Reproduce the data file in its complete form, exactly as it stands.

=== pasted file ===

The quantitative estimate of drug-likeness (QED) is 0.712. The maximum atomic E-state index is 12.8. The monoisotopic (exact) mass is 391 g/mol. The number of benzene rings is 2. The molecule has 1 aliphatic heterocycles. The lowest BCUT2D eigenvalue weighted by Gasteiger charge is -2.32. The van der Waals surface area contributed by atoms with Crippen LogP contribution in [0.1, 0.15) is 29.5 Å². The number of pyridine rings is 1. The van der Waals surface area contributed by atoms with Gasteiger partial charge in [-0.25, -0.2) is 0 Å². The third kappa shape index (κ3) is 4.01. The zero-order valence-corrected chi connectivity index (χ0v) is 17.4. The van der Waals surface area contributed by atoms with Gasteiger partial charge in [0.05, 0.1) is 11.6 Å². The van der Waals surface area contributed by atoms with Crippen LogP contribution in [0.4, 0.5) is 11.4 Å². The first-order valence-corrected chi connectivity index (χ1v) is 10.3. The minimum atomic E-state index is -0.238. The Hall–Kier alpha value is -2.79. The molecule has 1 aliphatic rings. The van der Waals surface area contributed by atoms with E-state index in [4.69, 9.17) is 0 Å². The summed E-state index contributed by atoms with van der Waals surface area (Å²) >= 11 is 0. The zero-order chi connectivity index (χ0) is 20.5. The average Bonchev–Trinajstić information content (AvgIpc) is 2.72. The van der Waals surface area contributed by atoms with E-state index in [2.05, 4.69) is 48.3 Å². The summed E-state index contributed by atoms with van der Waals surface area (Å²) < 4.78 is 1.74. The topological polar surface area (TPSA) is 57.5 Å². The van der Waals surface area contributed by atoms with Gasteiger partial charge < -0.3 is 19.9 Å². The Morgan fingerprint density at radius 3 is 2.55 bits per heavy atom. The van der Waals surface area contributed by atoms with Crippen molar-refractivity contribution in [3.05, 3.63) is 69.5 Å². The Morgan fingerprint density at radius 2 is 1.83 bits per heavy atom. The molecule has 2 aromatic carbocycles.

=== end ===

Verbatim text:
The quantitative estimate of drug-likeness (QED) is 0.712. The maximum atomic E-state index is 12.8. The monoisotopic (exact) mass is 391 g/mol. The number of benzene rings is 2. The molecule has 1 aliphatic heterocycles. The lowest BCUT2D eigenvalue weighted by Gasteiger charge is -2.32. The van der Waals surface area contributed by atoms with Crippen LogP contribution in [0.1, 0.15) is 29.5 Å². The number of pyridine rings is 1. The van der Waals surface area contributed by atoms with Gasteiger partial charge in [-0.25, -0.2) is 0 Å². The third kappa shape index (κ3) is 4.01. The zero-order valence-corrected chi connectivity index (χ0v) is 17.4. The van der Waals surface area contributed by atoms with Gasteiger partial charge in [0.05, 0.1) is 11.6 Å². The van der Waals surface area contributed by atoms with Crippen LogP contribution in [0.4, 0.5) is 11.4 Å². The first-order valence-corrected chi connectivity index (χ1v) is 10.3. The minimum atomic E-state index is -0.238. The Hall–Kier alpha value is -2.79. The molecule has 1 aliphatic rings. The van der Waals surface area contributed by atoms with E-state index in [4.69, 9.17) is 0 Å². The summed E-state index contributed by atoms with van der Waals surface area (Å²) >= 11 is 0. The zero-order chi connectivity index (χ0) is 20.5. The average Bonchev–Trinajstić information content (AvgIpc) is 2.72. The van der Waals surface area contributed by atoms with E-state index in [2.05, 4.69) is 48.3 Å². The summed E-state index contributed by atoms with van der Waals surface area (Å²) < 4.78 is 1.74. The topological polar surface area (TPSA) is 57.5 Å². The van der Waals surface area contributed by atoms with Gasteiger partial charge < -0.3 is 19.9 Å². The Morgan fingerprint density at radius 3 is 2.55 bits per heavy atom. The van der Waals surface area contributed by atoms with Crippen molar-refractivity contribution in [3.05, 3.63) is 69.5 Å². The Morgan fingerprint density at radius 2 is 1.83 bits per heavy atom. The molecule has 2 aromatic carbocycles.